Already seen ‘Parasite’? Watch these horror movies on Netflix
Bong Joon-Ho’s Parasite took the world and the Oscars by storm after its initial release in May 2019. It rightfully gained the coveted Best Picture award with its smart commentary on class politics and hairpin twists & turns, leading the viewer into a nightmare they never expected.
Parasite isn’t exactly a genre piece, and horror is used as a vehicle to tell the story, like many other Korean films with a similar feel now streaming on Netflix. However, the streaming giant holds some straightforward horror picks in similar homey settings guaranteed to give viewers the same fright that Parasite’s final act filled them with.
Meeting New Friends
Karen Kusama pumped out smash success Girlfight and modern cult classic Jennifer’s Body in the early 2000s before her creepy The Invitation slithered onto VOD in 2015. The horror flick didn’t get to host screams in theaters (remember those?), but don’t get it twisted – this is just as worthy of a watch as any horror tales that hit the big screen in the past ten years.
The Invitation tells the story of Will. With his new partner, he visits the home of his ex-wife for a dinner party with some strange, unfamiliar guests in their old house. He doesn’t know what his wife has been up to in the past few years, but something has definitely changed. We see bloody flashbacks from their past together, and you’ll be biting your nails, terrified of when this tension breaks at dinnertime.
Creep has to be the most underrated horror film of the mid 2010s. Actor and rapidly developed movie maker Mark Duplass stars in this underdog hit, as one of only two (that’s right) actors in the whole piece. It clocks in at under an hour and a half, and you won’t be checking the time as the mockumentary spins its yarn.
The film follows aspiring director Aaron, through his point of view, as he follows a lead on Craigslist for a job filming dying man Josef’s final message to his unborn son. Duplass plays the effortlessly creepy Josef, who goes from overly familiar to desperately aggressive (and Aaron never learned to set his boundaries). Is Josef just struggling with his impending death, or is this yet another social media meetup gone wrong?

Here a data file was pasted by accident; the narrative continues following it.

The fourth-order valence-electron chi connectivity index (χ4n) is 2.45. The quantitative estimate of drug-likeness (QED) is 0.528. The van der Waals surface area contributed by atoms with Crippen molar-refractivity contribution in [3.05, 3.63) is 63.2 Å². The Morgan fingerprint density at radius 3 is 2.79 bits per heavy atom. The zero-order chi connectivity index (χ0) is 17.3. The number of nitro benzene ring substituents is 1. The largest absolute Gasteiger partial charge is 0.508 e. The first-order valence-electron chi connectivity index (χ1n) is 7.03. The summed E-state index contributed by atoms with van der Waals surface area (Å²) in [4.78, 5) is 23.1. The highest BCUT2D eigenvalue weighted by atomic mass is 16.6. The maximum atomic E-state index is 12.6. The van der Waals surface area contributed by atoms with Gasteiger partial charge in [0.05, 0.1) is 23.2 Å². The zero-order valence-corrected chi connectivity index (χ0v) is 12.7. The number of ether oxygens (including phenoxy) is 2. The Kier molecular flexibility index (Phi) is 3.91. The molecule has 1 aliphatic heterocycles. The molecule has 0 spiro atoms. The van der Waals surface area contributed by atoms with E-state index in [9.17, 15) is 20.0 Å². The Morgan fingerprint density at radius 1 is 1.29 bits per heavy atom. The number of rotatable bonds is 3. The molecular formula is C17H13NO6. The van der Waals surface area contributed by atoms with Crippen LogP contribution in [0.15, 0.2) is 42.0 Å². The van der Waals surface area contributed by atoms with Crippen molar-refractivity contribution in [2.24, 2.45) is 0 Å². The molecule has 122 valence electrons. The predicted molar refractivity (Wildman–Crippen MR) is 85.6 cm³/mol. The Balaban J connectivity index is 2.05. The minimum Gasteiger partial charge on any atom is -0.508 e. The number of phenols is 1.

Horror at Home
Before director Mike Flanagan released popular Stephen King adaptation Gerald’s Game, he spooked audiences with his frightening home invasion film Hush in 2016. What could be more horrifying than an intruder with homicidal intent entering one’s home? If you couldn’t hear them coming.
Hush follows Maddie, a young deaf woman, as an intruder targets her after killing her friend and discovering her lack of hearing. He toys with her, sending her photos of herself, until turning her home into a house of horror as he hunts her down. Maddie doesn’t make easy prey, but all the close-calls, jump scares, and twists leave the viewer fraught for her survival along with her.
Horror with Keanu Reeves
Hostel director Eli Roth’s Knock Knock (2015) isn’t his typical bloodbath of a horror flick, but instead unpacks new fears of total exposure on social media.
Keanu Reeves stars as Evan, left alone at home away from his wife and kids for the weekend when two rain-drenched young women show up at his doorstep and seduce him. They proceed to use this infidelity against him, torture him, and plot to post the whole thing on Facebook!
As Keanu’s life quickly comes crashing down, we’re left with a queasy feeling that is only elevated by the absolute ridiculousness of the scenario, and the arguably problematic set-up. The director is no stranger to controversy, and fans will argue that it’s based not in the realm of realism, but absolute nightmare, and that’s the point.
Whether in a familiar home or in the home of new “friends,” horror can hit hardest in a seemingly cozy abode. Netflix has enough of both to keep us on the edge of our seats, and with our doors firmly locked!